One Year After Snowden: How Safe Are Your Calls and Emails?

Published July/August 2014 by Christopher B. Hopkins

On June 5, 2013, the world learned of Edward Snowden in a ground-breaking news story, “NSA Collecting Phone Records of Millions of Verizon Customers Daily.”  Over this past year, we have learned a little more about Snowden himself and considerable more about the NSA’s mass surveillance methods.  Articles in The Guardian and Washington Post have come out nearly every week, like Saturday serial moves from the 1950’s, and it has been easy to lose touch with the unraveling story of how modern spy technology spans beyond what was once considered science fiction.  This article provides an overview of the Snowden revelations and outlines some considerations for securing your calls and emails.


Before Snowden, there were some warning signs that, after September 11, the government was pursuing phone and email data on a massive scale without warrants.  The Foreign Intelligence Surveillance Act of 1978 (FISA), which had been relatively unchanged prior to September 11, was modified in 2001, 2007, and 2008 to the point that probable cause and specific information were no longer required for mass surveillance.  Along the way, in December 2005, the New York Times reported, “Bush Lets U.S. Spy on Callers Without Courts.”  On the other hand, in February 2013, the U.S. Supreme Court declined to permit Clapper v. Amnesty International et al. proceed with its claim about government spying — in the pre-Snowden era, there was insufficient data that reporters and activists, much less the general public, were subject to having telephony data inspected.  Clapper gained little sustained attention in the media and was still largely forgotten, four months later, when the first Snowden disclosure was published.


What Have We Learned About Phone & Internet Surveillance Since June 2013?


* Telephony Metadata: all call detail records, from local to international, are collected.


* PRISM: a mass surveillance system collects data from the major internet companies such as AOL, Apple, Facebook, Google, Microsoft, Skype, and Yahoo (Washington Post claimed that, “from inside a company’s data stream, the NSA is capable of pulling out anything it likes…”).


* $278 Million Dollar Budget in 2013: the government paid “reasonable reimbursement” expenses to internet companies.


* EvilOlive: a massive filter collects and analyzes internet metadata in bulk.


* Upstream: a disclosed Powerpoint slide reveals that the NSA has fiber optic taps at various points among the continents.


* Even the FISC judges were surprised:  the court which approves requests in secret did not have a full appreciation for the scope of mass surveillance.  In one opinion which the NSA published in light of the Snowden disclosures, the judge wrote, “that revelation [of Upstream capturing internet data] fundamentally alters the Court’s understanding of the scope of the collection conducted… and requires careful reexamination of many of the assessments and presumptions underlying its prior approvals.”


* The government was not always fully transparent with FISC: one judge wrote, “the Court is troubled that the government’s revelations regarding NSA’s acquisition of internet transactions mark the third instance in less than three years in which the government has disclosed a substantial misrepresentation regarding the scope of a major collection program.”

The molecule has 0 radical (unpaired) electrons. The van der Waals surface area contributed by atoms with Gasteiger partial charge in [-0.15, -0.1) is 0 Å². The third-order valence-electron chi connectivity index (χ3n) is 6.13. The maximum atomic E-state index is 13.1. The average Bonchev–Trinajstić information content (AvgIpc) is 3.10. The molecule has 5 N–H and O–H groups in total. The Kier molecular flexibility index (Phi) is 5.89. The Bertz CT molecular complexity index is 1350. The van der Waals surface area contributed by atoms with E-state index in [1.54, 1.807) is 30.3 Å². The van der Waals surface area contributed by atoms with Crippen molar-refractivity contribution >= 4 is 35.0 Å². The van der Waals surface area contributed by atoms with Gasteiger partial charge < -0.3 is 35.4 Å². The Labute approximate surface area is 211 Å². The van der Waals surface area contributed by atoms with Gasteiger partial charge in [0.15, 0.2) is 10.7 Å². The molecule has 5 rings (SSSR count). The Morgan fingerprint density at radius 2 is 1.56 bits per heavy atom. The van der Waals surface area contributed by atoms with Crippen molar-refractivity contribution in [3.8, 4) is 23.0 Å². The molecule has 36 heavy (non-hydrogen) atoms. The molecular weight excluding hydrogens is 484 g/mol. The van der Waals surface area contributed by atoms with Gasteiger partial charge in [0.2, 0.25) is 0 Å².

* XKeyscore: using this program, analysts can search emails, chats, browsing history and more by a person’s name, phone number, IP address, keywords, sites visited, etc.  Snowden disclosed the “unofficial XKeyscore Users Guide” which shows how an analyst can search all emails to/from person’s email address or, conversely, can determine who accessed a specific webpage.


* Facebook, Twitter, and More: the title of a September 2013 New York Times article revealed, “NSA Gathers Data on Social Connections of U.S. Citizens.”


* NSA Collects Contact Lists: the agency reportedly amasses 250 million email views and contact lists of users every year.


* NSA Can Beat Most Safeguards: in September 2013, it was reported that the NSA has “circumvented or cracked” most of the encryption used for banking, trade secrets, and medical records.


* Encryption May be Compromised:  In late 2013, RSA Security issued an advisory to stop using one of its encryption key generators (you may have such a key-fob code generator for remote access to your firm’s email).  In June 2014, True Crypt admitted that it “may contain unfixed security issues.”


* NSA Can Hack All of the Major Smartphones: reported by Der Spiegel in the Fall of 2013 and confirmed in the May 2014 NBC Snowden interview.


* Unknown?: Snowden reportedly has excerpts from NSA Powerpoints which no news agency will publish.


What Are the Best Practices for Secure Phone Calls and Internet Use?


* Endpoint Security: you are weakest where you enter and leave the internet, particularly wireless and mobile devices.


* ABA’s Comment: the American Bar Association amended a comment to the Model Rules that, in our ethical requirement to stay abreast of technology, consider the “benefits and risks associated with relevant technology.”


* Questions to Ask: How sensitive is the data?  What is the harm of disclosure?  What is the cost of additional safeguards?  Are they workable?


* There is no expectation of privacy in international calls — the U.S. does not need a warrant and you can presume other countries are likewise monitoring.


* Government and Commercial Monitoring: when possible, use Tor for sensitive internet research and perform basic queries on non-tracking sites like DuckDuckGo, Privatelee, and Startpage.


Christopher B. Hopkins is a partner in the West Palm Beach office of Akerman LLP.  He accepts secret handshakes, carrier pigeons, and smoke signals but prefers the less secure email to


Print Friendly, PDF & Email